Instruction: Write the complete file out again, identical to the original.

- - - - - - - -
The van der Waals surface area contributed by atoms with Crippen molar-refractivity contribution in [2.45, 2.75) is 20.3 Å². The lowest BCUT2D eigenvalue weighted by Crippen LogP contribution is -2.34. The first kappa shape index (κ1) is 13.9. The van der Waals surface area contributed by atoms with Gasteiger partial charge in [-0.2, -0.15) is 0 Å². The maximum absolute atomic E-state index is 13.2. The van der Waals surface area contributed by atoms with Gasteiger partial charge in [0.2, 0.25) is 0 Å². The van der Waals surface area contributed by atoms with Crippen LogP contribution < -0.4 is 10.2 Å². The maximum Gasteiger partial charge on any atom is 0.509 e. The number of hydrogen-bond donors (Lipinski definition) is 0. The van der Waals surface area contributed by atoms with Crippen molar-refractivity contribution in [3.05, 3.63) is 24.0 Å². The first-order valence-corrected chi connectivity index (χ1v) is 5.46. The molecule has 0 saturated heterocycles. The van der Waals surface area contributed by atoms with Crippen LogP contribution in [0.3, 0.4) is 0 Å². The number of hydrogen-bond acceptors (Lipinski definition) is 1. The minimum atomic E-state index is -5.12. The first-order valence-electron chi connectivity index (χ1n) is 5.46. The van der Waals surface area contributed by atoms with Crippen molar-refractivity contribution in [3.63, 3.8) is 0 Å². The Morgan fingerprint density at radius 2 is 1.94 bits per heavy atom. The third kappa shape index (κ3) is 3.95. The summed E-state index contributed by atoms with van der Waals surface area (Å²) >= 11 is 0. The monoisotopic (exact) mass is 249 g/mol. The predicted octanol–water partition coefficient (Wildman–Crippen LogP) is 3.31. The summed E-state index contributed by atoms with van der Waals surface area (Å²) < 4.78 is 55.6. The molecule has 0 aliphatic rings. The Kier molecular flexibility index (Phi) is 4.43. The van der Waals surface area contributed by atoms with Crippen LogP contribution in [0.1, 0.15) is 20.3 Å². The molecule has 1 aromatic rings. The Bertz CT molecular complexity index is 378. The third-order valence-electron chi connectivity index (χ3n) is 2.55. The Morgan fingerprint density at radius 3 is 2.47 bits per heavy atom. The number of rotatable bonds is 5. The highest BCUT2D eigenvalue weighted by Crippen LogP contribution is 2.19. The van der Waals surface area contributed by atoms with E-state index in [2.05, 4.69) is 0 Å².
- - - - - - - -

The van der Waals surface area contributed by atoms with Crippen molar-refractivity contribution in [2.45, 2.75) is 20.3 Å². The lowest BCUT2D eigenvalue weighted by Crippen LogP contribution is -2.34. The first kappa shape index (κ1) is 13.9. The van der Waals surface area contributed by atoms with Gasteiger partial charge in [-0.2, -0.15) is 0 Å². The maximum absolute atomic E-state index is 13.2. The van der Waals surface area contributed by atoms with Gasteiger partial charge in [0.2, 0.25) is 0 Å². The van der Waals surface area contributed by atoms with Crippen LogP contribution < -0.4 is 10.2 Å². The maximum Gasteiger partial charge on any atom is 0.509 e. The number of hydrogen-bond donors (Lipinski definition) is 0. The van der Waals surface area contributed by atoms with Crippen molar-refractivity contribution in [3.05, 3.63) is 24.0 Å². The first-order valence-corrected chi connectivity index (χ1v) is 5.46. The molecule has 0 saturated heterocycles. The van der Waals surface area contributed by atoms with Crippen LogP contribution in [0.3, 0.4) is 0 Å². The number of hydrogen-bond acceptors (Lipinski definition) is 1. The minimum atomic E-state index is -5.12. The first-order valence-electron chi connectivity index (χ1n) is 5.46. The van der Waals surface area contributed by atoms with Crippen molar-refractivity contribution in [3.63, 3.8) is 0 Å². The Morgan fingerprint density at radius 2 is 1.94 bits per heavy atom. The third kappa shape index (κ3) is 3.95. The summed E-state index contributed by atoms with van der Waals surface area (Å²) >= 11 is 0. The monoisotopic (exact) mass is 249 g/mol. The predicted octanol–water partition coefficient (Wildman–Crippen LogP) is 3.31. The summed E-state index contributed by atoms with van der Waals surface area (Å²) < 4.78 is 55.6. The molecule has 0 aliphatic rings. The Kier molecular flexibility index (Phi) is 4.43. The van der Waals surface area contributed by atoms with Crippen LogP contribution in [0.1, 0.15) is 20.3 Å². The molecule has 1 aromatic rings. The Bertz CT molecular complexity index is 378. The third-order valence-electron chi connectivity index (χ3n) is 2.55. The Morgan fingerprint density at radius 3 is 2.47 bits per heavy atom. The number of rotatable bonds is 5. The highest BCUT2D eigenvalue weighted by Crippen LogP contribution is 2.19. The van der Waals surface area contributed by atoms with E-state index in [2.05, 4.69) is 0 Å².